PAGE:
CFJ joins appeal to City’s new police chief to expedite changes in the way the SPD responds to emergencies involving the mentally ill.
In a letter sent last week to Frank Straub, Spokane’s new director of law enforcement, the Center for Justice, the National Alliance for Mental Illness’s (NAMI) Spokane Chapter, and several other organizations and community leaders make a broad and detailed appeal that the Spokane Police Department embrace what is known as the “Crisis Intervention Team” (CIT) approach to handling encounters with mentally ill individuals in distress.
The letter is intended to build on the terms of the recent settlement of the civil suit brought by the family of Otto Zehm, a mentally disabled musician and janitor who was killed by Spokane police. Among the requirements of the settlement is that virtually all SPD patrol officers receiving CIT training.
“Our expectation given the CIT training requirements of the Zehm settlement is that CIT-trained officers will be available during each encounter with an individual with suspected mental impairments,” the signatories state in the letter to the new police chief. “Moreover, our hope is that CIT trained officers—and particularly officers and response units who’ve demonstrated exceptional CIT skills—will be ready and deployed whenever a high-risk and potentially dangerous situation involving mentally impaired individuals presents itself. We think recent episodes involving SPD response to mentally-impaired individuals underscore the crucial need to have CIT specialists involved and guiding the police response, particularly in dangerous situations.
CIT is recognized, nationally, as the gold standard for how police agencies should respond to incidents, conflicts, etc., involving people who are exhibiting signs of mental illness. The concept was pioneered and implemented by the Memphis Police Department following the tragic police shooting of a mentally ill man in 1987.
“The Crisis Intervention Team program was adopted by the Spokane Police Department in 2001 and since then only 64 of their staff have received the 40 hour training,” notes Ron Anderson with the Spokane chapter of NAMI. “We would like to see a substantial increase in the number of police officers trained according to the core elements of the Memphis Model. We believe that the most important attribute of a law enforcement officer responding to a psychiatric emergency is the ability to safely defuse potentially dangerous situations. However, effective law enforcement alone is not enough. We also recognize the need for the establishment of a supportive network of community mental health treatment and social services vital to the implementation of an effective CIT program. It will take a community effort with the Spokane Police Department leading the way.”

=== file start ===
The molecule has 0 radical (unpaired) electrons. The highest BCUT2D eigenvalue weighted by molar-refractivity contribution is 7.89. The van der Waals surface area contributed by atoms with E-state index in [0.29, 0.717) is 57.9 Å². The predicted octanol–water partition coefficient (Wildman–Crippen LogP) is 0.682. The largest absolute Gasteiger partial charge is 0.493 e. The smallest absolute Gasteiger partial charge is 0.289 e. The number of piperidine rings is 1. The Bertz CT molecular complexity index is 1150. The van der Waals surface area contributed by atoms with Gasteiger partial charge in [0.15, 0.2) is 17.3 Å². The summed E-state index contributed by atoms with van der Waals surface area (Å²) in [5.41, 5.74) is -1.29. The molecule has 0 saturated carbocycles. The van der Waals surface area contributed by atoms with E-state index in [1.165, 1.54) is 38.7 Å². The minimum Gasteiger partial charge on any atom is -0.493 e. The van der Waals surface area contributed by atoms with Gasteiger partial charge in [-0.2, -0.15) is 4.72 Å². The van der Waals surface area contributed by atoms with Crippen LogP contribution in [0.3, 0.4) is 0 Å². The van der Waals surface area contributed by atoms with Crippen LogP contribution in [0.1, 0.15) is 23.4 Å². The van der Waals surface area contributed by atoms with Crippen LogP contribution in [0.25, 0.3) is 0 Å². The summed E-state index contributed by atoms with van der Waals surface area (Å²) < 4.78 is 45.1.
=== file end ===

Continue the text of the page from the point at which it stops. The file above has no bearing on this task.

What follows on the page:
In addition to CFJ and NAMI-Spokane, the signatories to the letter are the League of Women Voters-Spokane, the Peace and Justice Action League of Spokane, Progressive Democrats, Spokane, and the Inland Northwest Death Penalty Abolition Group.
Both in his public interview and in his introductory remarks following his selection by Mayor David Condon, Straub has voiced his understanding of the challenges involved with police interactions with the mentally ill, and expressed his commitment to putting in place best practices. At his appointment ceremony in August he highlighted his work on building partnerships with mental health practitioners during his tenure as the commissioner of public safety in White Plains, New York, from 2002 to 2010.
After receiving the letter, Straub sent an email reply expressing his interest to begin working on the issues in his new position at the SPD.
“Chief Straub announced his goal on Monday [October 8th] that the Spokane Police Department would become the best mid-sized department in the nation,” says Spokane attorney Breean Beggs, who helped negotiate the Otto Zehm settlement with the City. “If he takes the lead of other successful cities and incorporaes CIT from top to bottom and from recruitment to promotion he will achieve his goal. As he said, the Department needs to be filled with Peace Officers. Transforming CIT from an auxiliary program to the core of policing will create peace in the community and the success that our City so desperately wants.”
“The focus on CIT is vital,” says Tim Connor, the Center for Justice’s community advocate for police accountability. “What the Memphis experience and so many others show is that when you adjust your police practices to respond to the needs of the mentally ill and their families, you can actually achieve a good part of the culture change a police force needs to build community support. In Spokane it will not just help avert tragedies like those that resulted in the deaths of Otto Zehm and Josh Levy, but it should help the department restore public confidence across the board. But City Hall and the SPD have to embrace the program for that to happen.”